No one said hearing was straight forward. The complexities of the ear and all the tiny instruments therein requires an array of training and specialities. As such, when it comes to the medical field of hearing care, there’s an array of specialists.
There are predominantly two health-care professions that provide services to conduct hearing tests for the purposes of selecting, fitting and dispensing hearing aids and other assistive listening devices. These two groups, Audiologists and Registered Hearing Aid Practitioners, have different scopes of practice, which are defined by their education and training and by regulatory distinctions.
An Audiologist is a hearing care professional with a minimum of a Master’s Degree of Education. This masters degree will usually focus on a very clinical point of view on hearing loss and specialize on the physiology fo speech and balance disorders.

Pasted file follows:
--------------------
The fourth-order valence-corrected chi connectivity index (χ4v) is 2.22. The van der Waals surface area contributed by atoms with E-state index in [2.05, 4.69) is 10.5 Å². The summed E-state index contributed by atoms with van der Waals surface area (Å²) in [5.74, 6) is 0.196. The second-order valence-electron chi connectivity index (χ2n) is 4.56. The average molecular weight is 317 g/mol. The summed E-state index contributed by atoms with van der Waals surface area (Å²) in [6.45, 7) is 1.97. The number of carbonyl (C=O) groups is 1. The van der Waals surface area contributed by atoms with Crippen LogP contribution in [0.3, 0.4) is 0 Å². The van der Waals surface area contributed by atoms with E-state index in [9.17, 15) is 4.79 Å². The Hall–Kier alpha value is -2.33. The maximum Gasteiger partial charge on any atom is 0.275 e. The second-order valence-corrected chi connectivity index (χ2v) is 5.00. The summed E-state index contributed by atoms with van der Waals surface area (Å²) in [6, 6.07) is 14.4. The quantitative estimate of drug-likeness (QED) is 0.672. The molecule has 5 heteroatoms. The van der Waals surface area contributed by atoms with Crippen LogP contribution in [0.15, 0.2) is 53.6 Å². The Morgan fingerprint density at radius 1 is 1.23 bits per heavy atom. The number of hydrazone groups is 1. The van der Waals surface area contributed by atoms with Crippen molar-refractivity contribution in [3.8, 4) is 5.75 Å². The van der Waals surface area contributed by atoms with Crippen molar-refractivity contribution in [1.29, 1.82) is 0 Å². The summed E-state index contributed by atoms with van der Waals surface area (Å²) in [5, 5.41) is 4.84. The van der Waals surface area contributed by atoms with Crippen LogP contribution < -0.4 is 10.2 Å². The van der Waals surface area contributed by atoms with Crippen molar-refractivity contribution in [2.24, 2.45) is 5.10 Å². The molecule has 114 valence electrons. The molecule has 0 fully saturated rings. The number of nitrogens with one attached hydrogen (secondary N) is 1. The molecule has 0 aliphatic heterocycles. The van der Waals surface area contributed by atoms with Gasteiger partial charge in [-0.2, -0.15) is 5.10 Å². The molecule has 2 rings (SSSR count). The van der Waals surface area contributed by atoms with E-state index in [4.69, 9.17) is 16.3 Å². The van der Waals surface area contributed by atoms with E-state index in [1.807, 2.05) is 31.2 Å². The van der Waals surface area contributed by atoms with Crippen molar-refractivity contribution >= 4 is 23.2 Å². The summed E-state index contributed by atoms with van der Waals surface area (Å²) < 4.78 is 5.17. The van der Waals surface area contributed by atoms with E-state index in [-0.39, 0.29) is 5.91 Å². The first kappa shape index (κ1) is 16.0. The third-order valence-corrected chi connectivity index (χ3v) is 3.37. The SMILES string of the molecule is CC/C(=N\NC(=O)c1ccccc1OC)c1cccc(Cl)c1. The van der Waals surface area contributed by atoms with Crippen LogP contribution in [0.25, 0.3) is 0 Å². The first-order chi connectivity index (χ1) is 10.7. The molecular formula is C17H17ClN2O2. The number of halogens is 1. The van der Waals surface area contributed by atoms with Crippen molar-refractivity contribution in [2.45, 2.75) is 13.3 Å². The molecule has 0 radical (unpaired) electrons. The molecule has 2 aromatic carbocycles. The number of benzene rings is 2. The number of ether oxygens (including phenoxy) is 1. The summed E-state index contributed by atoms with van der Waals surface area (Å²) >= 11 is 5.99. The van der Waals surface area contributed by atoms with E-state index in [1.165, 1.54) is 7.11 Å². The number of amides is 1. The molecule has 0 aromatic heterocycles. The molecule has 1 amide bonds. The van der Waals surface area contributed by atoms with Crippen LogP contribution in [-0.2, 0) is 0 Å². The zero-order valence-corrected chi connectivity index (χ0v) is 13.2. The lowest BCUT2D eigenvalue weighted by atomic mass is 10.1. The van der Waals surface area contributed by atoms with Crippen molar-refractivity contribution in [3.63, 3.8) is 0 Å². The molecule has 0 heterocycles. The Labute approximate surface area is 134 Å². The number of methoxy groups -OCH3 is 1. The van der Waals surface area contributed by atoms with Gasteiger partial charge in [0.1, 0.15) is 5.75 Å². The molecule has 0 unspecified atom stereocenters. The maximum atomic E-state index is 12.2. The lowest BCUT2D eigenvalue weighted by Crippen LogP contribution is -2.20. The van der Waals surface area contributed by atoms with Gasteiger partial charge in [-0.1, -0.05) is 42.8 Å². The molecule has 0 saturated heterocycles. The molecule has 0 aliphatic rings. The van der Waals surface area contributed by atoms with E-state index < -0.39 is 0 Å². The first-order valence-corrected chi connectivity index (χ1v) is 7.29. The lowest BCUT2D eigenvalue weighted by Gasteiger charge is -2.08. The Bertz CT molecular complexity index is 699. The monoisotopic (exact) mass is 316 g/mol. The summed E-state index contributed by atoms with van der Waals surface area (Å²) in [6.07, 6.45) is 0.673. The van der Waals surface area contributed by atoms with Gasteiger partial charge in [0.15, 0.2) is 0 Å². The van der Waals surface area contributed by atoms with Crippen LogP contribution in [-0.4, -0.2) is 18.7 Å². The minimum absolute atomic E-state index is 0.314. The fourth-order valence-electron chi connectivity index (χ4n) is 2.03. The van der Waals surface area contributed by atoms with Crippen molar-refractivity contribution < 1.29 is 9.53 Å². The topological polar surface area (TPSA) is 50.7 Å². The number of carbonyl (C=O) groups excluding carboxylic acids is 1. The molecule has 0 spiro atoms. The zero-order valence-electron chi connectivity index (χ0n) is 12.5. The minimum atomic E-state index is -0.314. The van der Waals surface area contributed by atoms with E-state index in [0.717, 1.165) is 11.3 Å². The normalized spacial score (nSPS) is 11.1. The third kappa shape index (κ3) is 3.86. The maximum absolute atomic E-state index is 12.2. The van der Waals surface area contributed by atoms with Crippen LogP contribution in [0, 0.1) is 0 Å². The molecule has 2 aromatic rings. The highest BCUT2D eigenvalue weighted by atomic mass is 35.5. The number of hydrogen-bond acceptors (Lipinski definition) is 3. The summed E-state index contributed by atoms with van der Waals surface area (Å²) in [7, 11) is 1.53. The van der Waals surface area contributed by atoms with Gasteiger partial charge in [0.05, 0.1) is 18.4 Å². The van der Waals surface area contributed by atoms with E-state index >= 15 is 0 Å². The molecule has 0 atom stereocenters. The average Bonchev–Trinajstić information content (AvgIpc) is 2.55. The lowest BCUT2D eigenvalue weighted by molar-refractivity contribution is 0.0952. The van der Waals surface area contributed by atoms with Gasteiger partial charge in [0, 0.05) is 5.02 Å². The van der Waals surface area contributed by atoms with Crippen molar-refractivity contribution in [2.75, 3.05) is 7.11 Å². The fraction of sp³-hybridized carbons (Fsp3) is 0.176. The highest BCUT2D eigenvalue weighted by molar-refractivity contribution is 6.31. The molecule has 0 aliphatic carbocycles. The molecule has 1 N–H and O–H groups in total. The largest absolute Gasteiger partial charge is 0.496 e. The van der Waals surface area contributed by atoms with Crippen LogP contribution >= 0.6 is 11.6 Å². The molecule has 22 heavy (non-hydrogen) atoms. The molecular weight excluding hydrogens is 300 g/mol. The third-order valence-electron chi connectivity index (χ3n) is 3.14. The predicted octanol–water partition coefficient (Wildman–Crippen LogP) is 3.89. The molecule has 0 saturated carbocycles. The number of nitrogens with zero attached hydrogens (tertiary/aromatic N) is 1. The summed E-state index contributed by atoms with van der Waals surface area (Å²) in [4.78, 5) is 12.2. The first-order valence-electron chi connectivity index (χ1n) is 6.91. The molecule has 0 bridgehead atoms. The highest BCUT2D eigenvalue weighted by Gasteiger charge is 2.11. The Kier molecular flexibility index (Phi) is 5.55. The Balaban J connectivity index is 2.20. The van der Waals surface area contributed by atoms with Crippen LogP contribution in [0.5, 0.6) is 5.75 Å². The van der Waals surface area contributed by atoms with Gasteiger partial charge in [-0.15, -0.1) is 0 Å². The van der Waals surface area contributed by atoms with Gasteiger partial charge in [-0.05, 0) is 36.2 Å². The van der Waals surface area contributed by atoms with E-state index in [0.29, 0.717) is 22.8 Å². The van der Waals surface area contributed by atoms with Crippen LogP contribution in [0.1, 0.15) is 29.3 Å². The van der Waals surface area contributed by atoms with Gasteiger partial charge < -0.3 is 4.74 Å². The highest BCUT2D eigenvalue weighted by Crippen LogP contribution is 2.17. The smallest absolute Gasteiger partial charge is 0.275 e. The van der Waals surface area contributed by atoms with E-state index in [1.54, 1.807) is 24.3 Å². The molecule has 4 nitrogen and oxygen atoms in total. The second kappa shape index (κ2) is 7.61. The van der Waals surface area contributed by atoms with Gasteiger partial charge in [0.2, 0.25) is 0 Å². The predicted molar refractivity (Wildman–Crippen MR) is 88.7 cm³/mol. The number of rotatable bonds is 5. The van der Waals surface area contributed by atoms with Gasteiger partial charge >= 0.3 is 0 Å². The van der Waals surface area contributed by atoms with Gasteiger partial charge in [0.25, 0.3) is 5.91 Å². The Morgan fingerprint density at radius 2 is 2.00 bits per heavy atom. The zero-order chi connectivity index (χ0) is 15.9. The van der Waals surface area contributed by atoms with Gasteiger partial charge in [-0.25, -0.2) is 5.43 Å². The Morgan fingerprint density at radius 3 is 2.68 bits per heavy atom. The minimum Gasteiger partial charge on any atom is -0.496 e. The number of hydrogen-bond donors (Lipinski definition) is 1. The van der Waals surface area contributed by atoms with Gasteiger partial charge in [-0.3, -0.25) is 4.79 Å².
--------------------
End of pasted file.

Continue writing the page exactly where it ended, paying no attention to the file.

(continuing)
A Registered Hearing Aid Practitioner (RHAP) is a hearing healthcare professional with a diploma in;
A technician has usually completed a college-level certification on the tasks related to the work of a Hearing Aid Practitioner or Audiologist. They are valuable assistants in a hearing care clinic.
When it comes to finding the right hearing aid for you, it’s all about the clinic that suits you best. The most important thing when choosing a hearing loss professional is to find someone with whom you can develop a level of trust and rapport.
At Academy Hearing, we genuinely care about our patients and, as such, are devoted to providing optimal hearing for our clients. If you would like to meet us, please feel free to give us a call or shoot us an email. Alternatively, you can always meet our team on the About Us page.
If you’d like to learn more, feel free to read a Speech-Language & Audiology Canada (SAC) position paper on the differences between Audiologists and Hearing Aid Practitioners.